• We study the communication between mesenchymal stem cells (MSCs), obtained from the bone marrow, and neural stem cells (NSCs), because we were able to show recently that the MSCs induce and stimulate the differentiation of the NSCs in the oligodrendrocyte direction. The goal is the use the MSCs for future therapies of demyelinating diseases such as multiple sclerosis.

  • Any kind of future stem cell- and neurogenesis-based therapies needs the possibility to observe them in live animals or people. Since no adequate methods exist at present, we develop imaging techniques for visualisation of the neurogenesis.

Main research priorities

  • Demyelinating diseases of the central nervous system and remyelinating
    Leader: Francisco Rivera

  • Ageing and neurodegenerative diseases
    Leader: Julia Marschallinger

  • Systemic inflammation and neuro-inflammation
    Leader: Barbara Klein

  • Neuronal communication
    Leader: Sebastian Illes

Research projects

Demyelinating diseases of the central nervous system and remyelinating

In the main research priority of demyelinating diseases of the central nervous system and remyelinating, we focus on molecular and cellular therapy developments in the area of multiple sclerosis with the following projects:

  • Mesenchymal stem cells and remyelinating (Francisco Rivera, in close cooperation with Eva Rohde, transfusion medicine, and with Eugen Trinka, neurology)

  • The vascular niche of the central nervous system in the centre of the ZNS regeneration (Francisco Rivera and Simona Lange, in cooperation with Cambridge, UK, and with Karolinska, Stockholm)

Ageing and neurodegenerative diseases

In the area of ageing and neurodegenerative diseases, our goal is to reactivate the regeneration capability of the brain. The following projects are in the focus:

  • The role of TGF-beta in neurodegenerative diseases and TGF-beta blockade as therapeutic application for amyotrophic lateral sclerosis and spinal paralysis (Ludwig Aigner and Julia Marschallinger, in cooperation with Ulrich Bogdahn, Regensburg university, and Mahesh Kandasamy, Bharathidasan University, India)

  • The role of the leukotrienes in neurodegenerative diseases and leukotriene blockade as therapeutic application in dementias and Parkinson disease (Julia Marschallinger, in cooperation with Maria Pia Abbracchio, Universität of Milan, Eliezer Masliah, University of California Sand Diego, Tony Wyss-Coray, Stanford University)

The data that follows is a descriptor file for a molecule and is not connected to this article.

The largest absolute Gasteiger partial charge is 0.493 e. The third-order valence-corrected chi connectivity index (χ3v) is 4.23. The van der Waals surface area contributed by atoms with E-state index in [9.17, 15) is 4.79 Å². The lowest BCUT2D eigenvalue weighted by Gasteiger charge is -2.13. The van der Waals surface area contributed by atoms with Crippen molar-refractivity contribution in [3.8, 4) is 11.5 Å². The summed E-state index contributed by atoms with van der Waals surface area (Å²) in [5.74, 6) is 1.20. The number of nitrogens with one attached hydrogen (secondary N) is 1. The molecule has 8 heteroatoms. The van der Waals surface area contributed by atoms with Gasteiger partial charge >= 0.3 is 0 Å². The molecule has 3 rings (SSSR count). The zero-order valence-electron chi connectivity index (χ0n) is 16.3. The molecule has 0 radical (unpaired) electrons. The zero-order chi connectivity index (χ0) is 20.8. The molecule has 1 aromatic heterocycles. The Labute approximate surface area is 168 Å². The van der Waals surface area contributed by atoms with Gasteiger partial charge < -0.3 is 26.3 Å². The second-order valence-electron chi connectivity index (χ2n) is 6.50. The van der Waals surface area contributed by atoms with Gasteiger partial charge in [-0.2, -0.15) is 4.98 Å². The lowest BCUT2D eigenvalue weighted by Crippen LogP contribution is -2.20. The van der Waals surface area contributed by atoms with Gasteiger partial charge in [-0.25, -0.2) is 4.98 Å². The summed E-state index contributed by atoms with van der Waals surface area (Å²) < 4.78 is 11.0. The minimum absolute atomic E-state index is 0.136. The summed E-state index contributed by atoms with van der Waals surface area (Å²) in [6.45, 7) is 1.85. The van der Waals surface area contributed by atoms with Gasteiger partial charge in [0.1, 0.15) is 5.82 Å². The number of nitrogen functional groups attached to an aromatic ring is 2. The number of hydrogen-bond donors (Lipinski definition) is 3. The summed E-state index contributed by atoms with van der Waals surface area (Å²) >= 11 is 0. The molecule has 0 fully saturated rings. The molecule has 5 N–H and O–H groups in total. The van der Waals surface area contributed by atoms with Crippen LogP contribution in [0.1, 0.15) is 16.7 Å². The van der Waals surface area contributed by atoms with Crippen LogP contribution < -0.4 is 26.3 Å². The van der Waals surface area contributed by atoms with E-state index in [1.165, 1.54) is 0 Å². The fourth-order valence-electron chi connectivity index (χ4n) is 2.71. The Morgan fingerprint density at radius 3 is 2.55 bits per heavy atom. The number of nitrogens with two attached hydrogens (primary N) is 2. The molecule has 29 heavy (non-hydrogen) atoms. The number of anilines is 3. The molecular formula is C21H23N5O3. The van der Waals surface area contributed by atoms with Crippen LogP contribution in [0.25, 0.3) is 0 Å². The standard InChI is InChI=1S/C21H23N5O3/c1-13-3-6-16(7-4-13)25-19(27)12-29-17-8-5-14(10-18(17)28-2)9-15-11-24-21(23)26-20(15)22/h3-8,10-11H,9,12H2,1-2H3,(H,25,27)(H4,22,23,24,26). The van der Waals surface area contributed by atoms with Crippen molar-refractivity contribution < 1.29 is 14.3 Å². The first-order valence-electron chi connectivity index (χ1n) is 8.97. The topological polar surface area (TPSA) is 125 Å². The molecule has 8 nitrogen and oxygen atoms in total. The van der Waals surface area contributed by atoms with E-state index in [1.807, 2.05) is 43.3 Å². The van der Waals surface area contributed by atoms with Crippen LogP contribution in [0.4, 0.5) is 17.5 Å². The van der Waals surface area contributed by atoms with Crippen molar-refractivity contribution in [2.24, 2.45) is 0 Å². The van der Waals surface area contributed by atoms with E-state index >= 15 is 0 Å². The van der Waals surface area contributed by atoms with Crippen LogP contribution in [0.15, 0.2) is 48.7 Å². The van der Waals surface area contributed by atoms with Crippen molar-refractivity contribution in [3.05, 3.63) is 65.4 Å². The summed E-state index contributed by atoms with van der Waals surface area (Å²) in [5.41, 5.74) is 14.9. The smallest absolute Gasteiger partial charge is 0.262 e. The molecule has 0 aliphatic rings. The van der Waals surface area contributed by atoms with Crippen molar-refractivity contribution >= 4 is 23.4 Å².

• Cellular plasticity in Alzheimer disease: Mechanisms and base for cell therapy (Michael Unger and Julia Marschallinger, in cooperation with Michael Heneka, University of Bonn, Annemie van der Linden, University of Antwerpen, Eliezer Masliah, University of California Sand Diego)

A joint connective link between the degeneration and regeneration in the brain and the spinal cord is the neuro-inflammation, in particular the microglia. These cells appear in various activities and contribute insofar both to degeneration, but also to regeneration. The following projects are in the foreground:

  • Clarification of the identity of the different microglias and the development of new microglia markers (Barbara Klein, Heike Mrowetz, in cooperation with INMIND consortium)

  • Neuro-inflammation in the case of allergic reactions – a connective link to the change in the brain (Barbara Klein, in cooperation with Josef Thalhamer and Richard Weiss, PLUS Salzburg)

We research the neuronal communication at cellular and network level. During this, we discover, on the one hand, new cellular sources of regeneration in the central nervous system and, on the other hand, we research how the systemic factors from the blood and the liquor (the cerebrospinal fluid) affect the activity of the nerve cells.

  • The immature cells as a new source of ZNS regeneration (Richard König, in cooperation with Sébastien Couillard-Després, Experimental Neuro-regeneration)
  • Effect of systemic factors on the neuronal network activity (Sebastian Illes, in cooperation with Eric Hanse und Henrik Zetterberg, Götheborg).


Teaching in the study in human medicine

In the first year of study in human medicine, we teach molecular genetics in relation to genetic diseases. At the same time, we prepare the students in a "Basic Lab Course” for their research trimester in the fourth year of study.

Postgraduate doctorate study programs

In the doctorate study programs in molecular medicine and medical science, we convey our knowledge in the field of regenerative medicine to the students.

Master degree and Ph.D. students of Paris Lodron University Salzburg

We mentor regularly in research projects several master degree and Ph.D. students of Paris Lodron University.

Team and contact